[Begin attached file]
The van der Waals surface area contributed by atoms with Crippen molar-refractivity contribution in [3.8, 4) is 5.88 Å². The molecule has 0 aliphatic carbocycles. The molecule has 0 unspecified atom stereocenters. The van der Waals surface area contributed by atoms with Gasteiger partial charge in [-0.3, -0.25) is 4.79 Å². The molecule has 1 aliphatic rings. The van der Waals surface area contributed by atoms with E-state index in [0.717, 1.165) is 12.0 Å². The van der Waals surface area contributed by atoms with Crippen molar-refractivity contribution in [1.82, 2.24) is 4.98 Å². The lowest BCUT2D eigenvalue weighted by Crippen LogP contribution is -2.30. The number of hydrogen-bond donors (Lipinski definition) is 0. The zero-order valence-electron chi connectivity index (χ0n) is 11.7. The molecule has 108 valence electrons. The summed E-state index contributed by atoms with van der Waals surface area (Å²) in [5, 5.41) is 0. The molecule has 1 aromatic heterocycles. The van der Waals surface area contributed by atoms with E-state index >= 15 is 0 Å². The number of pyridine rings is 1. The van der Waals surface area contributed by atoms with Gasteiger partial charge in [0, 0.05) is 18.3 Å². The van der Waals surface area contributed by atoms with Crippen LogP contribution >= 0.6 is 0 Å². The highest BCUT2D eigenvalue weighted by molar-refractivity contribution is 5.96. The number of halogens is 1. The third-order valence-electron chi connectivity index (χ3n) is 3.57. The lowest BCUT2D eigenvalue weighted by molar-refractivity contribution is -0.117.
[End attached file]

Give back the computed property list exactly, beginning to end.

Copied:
The van der Waals surface area contributed by atoms with Crippen molar-refractivity contribution in [3.8, 4) is 5.88 Å². The molecule has 0 aliphatic carbocycles. The molecule has 0 unspecified atom stereocenters. The van der Waals surface area contributed by atoms with Gasteiger partial charge in [-0.3, -0.25) is 4.79 Å². The molecule has 1 aliphatic rings. The van der Waals surface area contributed by atoms with E-state index in [0.717, 1.165) is 12.0 Å². The van der Waals surface area contributed by atoms with Crippen molar-refractivity contribution in [1.82, 2.24) is 4.98 Å². The lowest BCUT2D eigenvalue weighted by Crippen LogP contribution is -2.30. The number of hydrogen-bond donors (Lipinski definition) is 0. The zero-order valence-electron chi connectivity index (χ0n) is 11.7. The molecule has 108 valence electrons. The summed E-state index contributed by atoms with van der Waals surface area (Å²) in [5, 5.41) is 0. The molecule has 1 aromatic heterocycles. The van der Waals surface area contributed by atoms with E-state index >= 15 is 0 Å². The number of pyridine rings is 1. The van der Waals surface area contributed by atoms with Gasteiger partial charge in [0, 0.05) is 18.3 Å². The van der Waals surface area contributed by atoms with Crippen LogP contribution >= 0.6 is 0 Å². The highest BCUT2D eigenvalue weighted by molar-refractivity contribution is 5.96. The number of halogens is 1. The third-order valence-electron chi connectivity index (χ3n) is 3.57. The lowest BCUT2D eigenvalue weighted by molar-refractivity contribution is -0.117.